Savka Dabčević-Kučar

Savka Dabčević-Kučar (6 December 1923 – 6 August 2009) was a Croatian politician. She was one of the most influential Croatian female politicians during the communist period, especially during the Croatian Spring when she was deposed. She returned to politics during the early days of Croatian independence as the leader of the Coalition of People's Accord and the Croatian People's Party. From 1967 to 1969 she served as the Chairman of the 5th Executive Council (Prime Minister) of the Socialist Republic of Croatia, one of eight constituent republics and autonomous provinces of the Socialist Federative Republic of Yugoslavia. She was the first woman in Europe to be appointed head of government of a political entity and the first female in the post-World War II Croatia to hold an office equivalent to a head of government.

Savka Dabčević-Kučar
Savka Dabcevic Kucar.jpg
Savka Dabčević-Kučar in 2007
Secretary of the League of Communists of Croatia
In office
8 May 1969 – 14 December 1971
PresidentJakov Blažević
Prime MinisterDragutin Haramija
Preceded byVladimir Bakarić
Succeeded byMilka Planinc
President of the Executive Council of the Socialist Republic of Croatia
In office
11 May 1967 – 8 May 1969
PresidentJakov Blažević
Preceded byMika Špiljak
Succeeded byDragutin Haramija
President of the Croatian People's Party
In office
13 October 1990 – 1995
Preceded byPosition established
Succeeded byRadimir Čačić
Personal details
Savka Dabčević

(1923-12-06)6 December 1923
Korčula, Kingdom of Serbs, Croats and Slovenes
Died6 August 2009(2009-08-06) (aged 85)
Zagreb, Croatia
Political party
  • SKJ (1943–1971)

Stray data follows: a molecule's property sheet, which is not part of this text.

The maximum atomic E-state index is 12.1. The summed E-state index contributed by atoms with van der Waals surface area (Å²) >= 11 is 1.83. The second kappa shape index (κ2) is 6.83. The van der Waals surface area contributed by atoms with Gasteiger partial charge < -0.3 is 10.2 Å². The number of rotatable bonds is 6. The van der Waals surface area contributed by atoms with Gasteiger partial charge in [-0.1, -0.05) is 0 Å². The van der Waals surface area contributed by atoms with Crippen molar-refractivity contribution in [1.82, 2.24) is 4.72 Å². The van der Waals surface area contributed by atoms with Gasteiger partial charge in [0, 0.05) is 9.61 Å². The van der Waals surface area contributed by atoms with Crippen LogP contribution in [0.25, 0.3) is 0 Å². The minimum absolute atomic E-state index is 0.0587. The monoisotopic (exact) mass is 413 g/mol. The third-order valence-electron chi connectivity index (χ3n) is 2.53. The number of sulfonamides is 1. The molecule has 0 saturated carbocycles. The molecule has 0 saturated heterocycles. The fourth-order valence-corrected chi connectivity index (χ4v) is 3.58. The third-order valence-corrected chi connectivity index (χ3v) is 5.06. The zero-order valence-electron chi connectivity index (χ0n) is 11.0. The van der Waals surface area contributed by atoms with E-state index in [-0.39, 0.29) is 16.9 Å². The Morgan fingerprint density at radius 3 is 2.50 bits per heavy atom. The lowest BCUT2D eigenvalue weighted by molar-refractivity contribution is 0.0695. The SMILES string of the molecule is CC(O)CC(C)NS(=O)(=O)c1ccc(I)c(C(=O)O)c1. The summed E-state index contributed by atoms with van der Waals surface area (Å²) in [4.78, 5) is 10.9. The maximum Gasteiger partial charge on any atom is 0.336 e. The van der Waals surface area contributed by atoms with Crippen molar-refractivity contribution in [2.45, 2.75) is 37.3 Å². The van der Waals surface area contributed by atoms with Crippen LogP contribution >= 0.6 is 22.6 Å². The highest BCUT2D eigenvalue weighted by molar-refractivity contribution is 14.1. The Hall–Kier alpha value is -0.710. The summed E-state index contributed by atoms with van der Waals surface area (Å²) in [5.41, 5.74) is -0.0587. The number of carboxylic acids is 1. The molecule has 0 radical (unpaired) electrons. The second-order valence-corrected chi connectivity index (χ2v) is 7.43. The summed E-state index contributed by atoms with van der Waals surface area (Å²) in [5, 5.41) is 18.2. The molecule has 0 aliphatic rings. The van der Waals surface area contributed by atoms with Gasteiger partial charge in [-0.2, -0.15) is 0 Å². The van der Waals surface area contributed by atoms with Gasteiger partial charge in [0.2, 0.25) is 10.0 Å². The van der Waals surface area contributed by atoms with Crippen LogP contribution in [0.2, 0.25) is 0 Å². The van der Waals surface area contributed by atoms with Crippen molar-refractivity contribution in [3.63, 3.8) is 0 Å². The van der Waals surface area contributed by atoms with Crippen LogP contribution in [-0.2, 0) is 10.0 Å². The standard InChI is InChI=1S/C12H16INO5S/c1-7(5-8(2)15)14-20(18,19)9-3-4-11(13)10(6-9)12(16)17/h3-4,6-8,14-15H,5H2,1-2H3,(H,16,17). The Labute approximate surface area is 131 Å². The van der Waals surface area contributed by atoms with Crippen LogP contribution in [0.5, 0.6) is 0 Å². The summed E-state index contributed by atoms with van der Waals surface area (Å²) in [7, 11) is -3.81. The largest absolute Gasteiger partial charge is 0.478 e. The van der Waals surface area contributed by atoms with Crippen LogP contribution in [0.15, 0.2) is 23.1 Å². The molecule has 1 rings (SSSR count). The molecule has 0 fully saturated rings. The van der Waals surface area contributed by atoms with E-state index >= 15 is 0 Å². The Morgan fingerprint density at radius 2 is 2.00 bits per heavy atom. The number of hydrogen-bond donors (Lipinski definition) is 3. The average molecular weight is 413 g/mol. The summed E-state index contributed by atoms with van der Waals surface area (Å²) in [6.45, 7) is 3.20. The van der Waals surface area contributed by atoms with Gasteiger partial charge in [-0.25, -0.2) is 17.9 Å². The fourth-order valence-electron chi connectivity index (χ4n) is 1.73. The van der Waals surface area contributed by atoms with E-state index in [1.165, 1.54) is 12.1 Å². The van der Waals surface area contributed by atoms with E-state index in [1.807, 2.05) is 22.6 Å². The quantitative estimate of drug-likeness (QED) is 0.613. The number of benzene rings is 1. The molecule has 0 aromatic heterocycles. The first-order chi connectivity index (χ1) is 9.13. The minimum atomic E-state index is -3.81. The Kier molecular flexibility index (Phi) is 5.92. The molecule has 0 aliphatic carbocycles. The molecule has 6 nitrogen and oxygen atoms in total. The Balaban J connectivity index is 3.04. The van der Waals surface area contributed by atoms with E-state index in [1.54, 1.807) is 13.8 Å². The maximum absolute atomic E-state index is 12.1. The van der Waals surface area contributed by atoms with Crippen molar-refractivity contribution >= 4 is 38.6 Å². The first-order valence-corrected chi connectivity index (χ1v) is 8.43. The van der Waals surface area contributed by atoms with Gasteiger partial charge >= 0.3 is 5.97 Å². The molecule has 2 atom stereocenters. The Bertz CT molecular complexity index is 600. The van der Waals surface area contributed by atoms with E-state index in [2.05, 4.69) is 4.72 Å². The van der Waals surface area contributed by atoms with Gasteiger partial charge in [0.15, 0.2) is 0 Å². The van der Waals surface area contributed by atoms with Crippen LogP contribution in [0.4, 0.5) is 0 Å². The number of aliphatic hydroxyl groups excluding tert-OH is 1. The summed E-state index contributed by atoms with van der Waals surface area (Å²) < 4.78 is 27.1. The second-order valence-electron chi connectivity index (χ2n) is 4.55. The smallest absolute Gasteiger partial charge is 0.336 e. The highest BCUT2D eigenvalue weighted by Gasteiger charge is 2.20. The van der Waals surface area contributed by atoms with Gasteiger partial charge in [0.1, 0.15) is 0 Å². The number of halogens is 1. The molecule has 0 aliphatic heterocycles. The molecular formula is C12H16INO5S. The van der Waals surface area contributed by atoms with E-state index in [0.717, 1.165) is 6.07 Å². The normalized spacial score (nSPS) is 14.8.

• HNS (1990–2009)
Ante Kučar
(m. 1951; died 2003)

Early lifeEdit

Savka Dabčević-Kučar (née Dabčević) was born on 6 December 1923 in Korčula, then in the Kingdom of Serbs, Croats and Slovenes, today in Croatia. During the World War II, she joined Yugoslav Partisans, the Communist Party of Yugoslavia (KPJ) and the Communist Party of Croatia (KPH) in 1943. In 1944, she was transferred to the El Shatt refugee camp. In 1946 she enrolled in the study of economics at the University of Zagreb and two years later transferred to the Leningrad University – returning to complete her study in Zagreb in 1949 following the Tito–Stalin split.[1] She married Ante Kučar in 1951.

Dabčević-Kučar received PhD in economics from the University of Zagreb in 1955. She became a member of the central committee of the League of Communists of Croatia (SKH - previously known as the KPH) in 1959. Two years later, she received a grant from the Ford Foundation and studied economic development and regional planning in the United States and France. In 1963, she was appointed a member of the SKH's task group formed to develop a proposal for economic reforms. In 1965 she became a professor at the Faculty of Economics of the University of Zagreb.[1]

Dabčević-Kučar came into the public spotlight in the late 1960s as a member of a younger and more reformist generation of the League of Communists of Yugoslavia leaders. With the tacit blessing of Josip Broz Tito, she and Miko Tripalo became the leaders of the SKH. In 1967 she became the President of the Executive Council (Prime Minister) of the Socialist Republic of Croatia, a constituent republic of SFR Yugoslavia, giving her the distinction of being the first female head of government of a political entity in Europe.